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Moment of Inertia of a Hollow Cylinder

  1. May 22, 2012 #1
    1. The problem statement, all variables and given/known data
    A hollow cylinder has mass m, an outside radius R2, and an inside radius R1. Use integration to show that the moment of inertia about its axis is given by I = 1/2*m(R2^2 + R1^2)


    2. Relevant equations

    dm = rho*dV = 2*pi*rho*h*r*dr

    3. The attempt at a solution

    This doesn't really concern the solution of the problem. There's something else that's bugging me. If, ultimately, the solution and the moment of inertia itself in this case doesn't depend on h (because the mass is distributed evenly along h?), why the need to express an infinitesimal element, dm, of the body by using the volume?

    We know that the moment of inertia for a solid cylinder is the same as that of a thin circular plate. And so, in finding the moment of inertia of a solid cylinder, I = 1/2*MR^2, one doesn't have to concern oneself with its height.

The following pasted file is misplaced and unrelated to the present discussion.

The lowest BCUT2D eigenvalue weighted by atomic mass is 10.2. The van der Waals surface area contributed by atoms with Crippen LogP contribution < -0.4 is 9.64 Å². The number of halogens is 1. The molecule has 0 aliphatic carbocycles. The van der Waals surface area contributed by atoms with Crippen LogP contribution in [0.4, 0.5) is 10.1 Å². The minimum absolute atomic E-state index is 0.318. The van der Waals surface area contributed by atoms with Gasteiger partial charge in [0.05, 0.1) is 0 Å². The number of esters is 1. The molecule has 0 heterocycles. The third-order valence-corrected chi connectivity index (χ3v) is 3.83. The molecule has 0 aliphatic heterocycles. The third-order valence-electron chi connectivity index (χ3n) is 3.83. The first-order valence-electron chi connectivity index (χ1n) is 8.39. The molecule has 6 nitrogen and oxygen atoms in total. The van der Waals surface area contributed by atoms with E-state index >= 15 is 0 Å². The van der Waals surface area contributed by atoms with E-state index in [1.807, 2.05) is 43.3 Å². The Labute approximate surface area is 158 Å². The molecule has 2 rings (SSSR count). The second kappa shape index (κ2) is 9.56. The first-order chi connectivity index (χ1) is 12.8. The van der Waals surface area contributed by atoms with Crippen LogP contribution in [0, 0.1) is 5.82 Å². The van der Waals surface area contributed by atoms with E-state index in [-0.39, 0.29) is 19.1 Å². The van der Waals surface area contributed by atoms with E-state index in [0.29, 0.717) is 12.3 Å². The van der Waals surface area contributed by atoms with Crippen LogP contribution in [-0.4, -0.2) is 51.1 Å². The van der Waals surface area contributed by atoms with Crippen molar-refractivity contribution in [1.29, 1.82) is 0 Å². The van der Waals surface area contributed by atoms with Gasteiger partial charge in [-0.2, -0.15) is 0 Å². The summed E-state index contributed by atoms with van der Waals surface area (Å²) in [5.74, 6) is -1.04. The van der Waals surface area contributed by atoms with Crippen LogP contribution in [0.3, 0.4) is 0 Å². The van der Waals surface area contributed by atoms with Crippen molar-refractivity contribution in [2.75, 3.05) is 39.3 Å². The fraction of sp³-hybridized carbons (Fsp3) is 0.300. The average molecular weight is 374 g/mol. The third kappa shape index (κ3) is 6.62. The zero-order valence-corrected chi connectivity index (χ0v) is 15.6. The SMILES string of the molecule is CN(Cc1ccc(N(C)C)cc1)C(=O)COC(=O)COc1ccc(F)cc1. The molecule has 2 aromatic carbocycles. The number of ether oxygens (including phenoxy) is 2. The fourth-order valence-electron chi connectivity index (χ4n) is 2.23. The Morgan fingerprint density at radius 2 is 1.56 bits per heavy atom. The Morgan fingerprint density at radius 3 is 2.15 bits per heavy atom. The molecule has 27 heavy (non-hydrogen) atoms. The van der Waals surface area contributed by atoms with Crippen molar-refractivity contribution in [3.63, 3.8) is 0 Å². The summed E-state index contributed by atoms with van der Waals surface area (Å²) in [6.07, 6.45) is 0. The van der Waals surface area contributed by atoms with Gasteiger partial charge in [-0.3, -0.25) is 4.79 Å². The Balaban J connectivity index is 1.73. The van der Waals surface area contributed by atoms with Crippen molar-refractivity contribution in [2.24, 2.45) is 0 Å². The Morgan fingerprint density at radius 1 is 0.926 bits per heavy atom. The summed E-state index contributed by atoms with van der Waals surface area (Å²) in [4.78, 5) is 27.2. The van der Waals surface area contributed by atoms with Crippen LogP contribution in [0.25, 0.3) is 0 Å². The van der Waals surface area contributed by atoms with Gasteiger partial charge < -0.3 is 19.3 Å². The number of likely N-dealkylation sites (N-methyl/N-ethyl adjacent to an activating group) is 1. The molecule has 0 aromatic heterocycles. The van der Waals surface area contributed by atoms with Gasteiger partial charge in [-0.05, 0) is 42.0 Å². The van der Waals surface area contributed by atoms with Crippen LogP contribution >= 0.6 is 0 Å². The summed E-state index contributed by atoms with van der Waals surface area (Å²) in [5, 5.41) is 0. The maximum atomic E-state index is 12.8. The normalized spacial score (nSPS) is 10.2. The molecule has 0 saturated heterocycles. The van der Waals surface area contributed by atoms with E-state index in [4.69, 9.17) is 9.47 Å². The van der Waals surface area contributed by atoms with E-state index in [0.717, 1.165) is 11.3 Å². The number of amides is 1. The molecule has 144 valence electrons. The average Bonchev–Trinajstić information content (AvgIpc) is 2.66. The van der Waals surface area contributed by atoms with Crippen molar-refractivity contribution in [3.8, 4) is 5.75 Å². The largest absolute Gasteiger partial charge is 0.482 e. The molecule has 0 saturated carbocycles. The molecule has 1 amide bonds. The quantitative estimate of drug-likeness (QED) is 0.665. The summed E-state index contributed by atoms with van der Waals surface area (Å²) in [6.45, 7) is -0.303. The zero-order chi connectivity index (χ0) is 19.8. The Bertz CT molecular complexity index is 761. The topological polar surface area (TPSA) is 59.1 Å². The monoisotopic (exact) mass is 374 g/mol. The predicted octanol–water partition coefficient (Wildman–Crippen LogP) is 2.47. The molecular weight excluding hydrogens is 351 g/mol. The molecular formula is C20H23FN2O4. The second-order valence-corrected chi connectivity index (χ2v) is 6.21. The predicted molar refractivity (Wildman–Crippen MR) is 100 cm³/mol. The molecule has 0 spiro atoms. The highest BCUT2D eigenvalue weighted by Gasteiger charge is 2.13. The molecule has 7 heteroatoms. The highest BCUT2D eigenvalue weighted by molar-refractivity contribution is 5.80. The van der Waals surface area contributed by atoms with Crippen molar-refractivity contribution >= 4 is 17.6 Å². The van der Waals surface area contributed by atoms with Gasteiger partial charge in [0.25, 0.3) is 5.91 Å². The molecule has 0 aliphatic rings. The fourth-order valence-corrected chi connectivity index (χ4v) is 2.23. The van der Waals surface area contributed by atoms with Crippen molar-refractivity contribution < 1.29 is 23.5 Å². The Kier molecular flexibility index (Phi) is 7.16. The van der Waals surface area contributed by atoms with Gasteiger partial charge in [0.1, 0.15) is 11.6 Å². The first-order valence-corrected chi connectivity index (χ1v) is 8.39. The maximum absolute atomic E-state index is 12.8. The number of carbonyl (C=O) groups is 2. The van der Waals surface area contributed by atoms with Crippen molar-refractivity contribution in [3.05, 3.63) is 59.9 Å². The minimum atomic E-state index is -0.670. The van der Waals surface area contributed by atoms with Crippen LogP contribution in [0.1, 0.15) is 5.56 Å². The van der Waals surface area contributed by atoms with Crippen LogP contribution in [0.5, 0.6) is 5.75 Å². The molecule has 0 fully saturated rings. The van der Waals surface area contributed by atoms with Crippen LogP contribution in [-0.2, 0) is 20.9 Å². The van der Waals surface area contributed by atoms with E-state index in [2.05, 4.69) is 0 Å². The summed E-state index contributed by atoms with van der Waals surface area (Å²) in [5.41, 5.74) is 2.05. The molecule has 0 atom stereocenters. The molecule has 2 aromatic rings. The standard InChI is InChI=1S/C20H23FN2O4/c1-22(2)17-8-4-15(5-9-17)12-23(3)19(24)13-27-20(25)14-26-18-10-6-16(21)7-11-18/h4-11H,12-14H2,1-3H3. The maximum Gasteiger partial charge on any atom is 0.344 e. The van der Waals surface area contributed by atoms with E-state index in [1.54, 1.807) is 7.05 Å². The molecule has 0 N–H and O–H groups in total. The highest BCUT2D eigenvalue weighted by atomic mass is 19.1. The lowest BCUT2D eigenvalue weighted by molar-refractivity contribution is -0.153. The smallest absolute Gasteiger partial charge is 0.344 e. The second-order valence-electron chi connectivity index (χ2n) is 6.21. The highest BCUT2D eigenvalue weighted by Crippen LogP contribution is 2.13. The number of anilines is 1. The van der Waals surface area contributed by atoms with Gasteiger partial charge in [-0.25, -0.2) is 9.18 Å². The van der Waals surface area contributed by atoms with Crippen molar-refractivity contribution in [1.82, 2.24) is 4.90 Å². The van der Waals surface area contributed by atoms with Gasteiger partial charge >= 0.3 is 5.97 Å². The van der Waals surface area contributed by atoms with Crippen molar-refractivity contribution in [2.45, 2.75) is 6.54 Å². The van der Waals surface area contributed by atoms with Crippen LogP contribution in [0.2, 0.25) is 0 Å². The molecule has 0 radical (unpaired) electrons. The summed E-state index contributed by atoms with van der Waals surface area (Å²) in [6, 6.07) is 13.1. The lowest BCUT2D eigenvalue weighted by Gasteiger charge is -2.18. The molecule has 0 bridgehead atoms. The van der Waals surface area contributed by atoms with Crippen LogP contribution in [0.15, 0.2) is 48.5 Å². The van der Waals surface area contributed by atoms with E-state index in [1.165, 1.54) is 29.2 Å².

I guess my question then is, why one cannot express an infinitesimal element of the hollow cylinder by using area instead of volume?
     
  2. jcsd
  3. May 22, 2012 #2
    mass is identified in case of cylinder on volume basis and in case of thin plate on area basis.In case of cylinder mass will depend on height of cylinder
     
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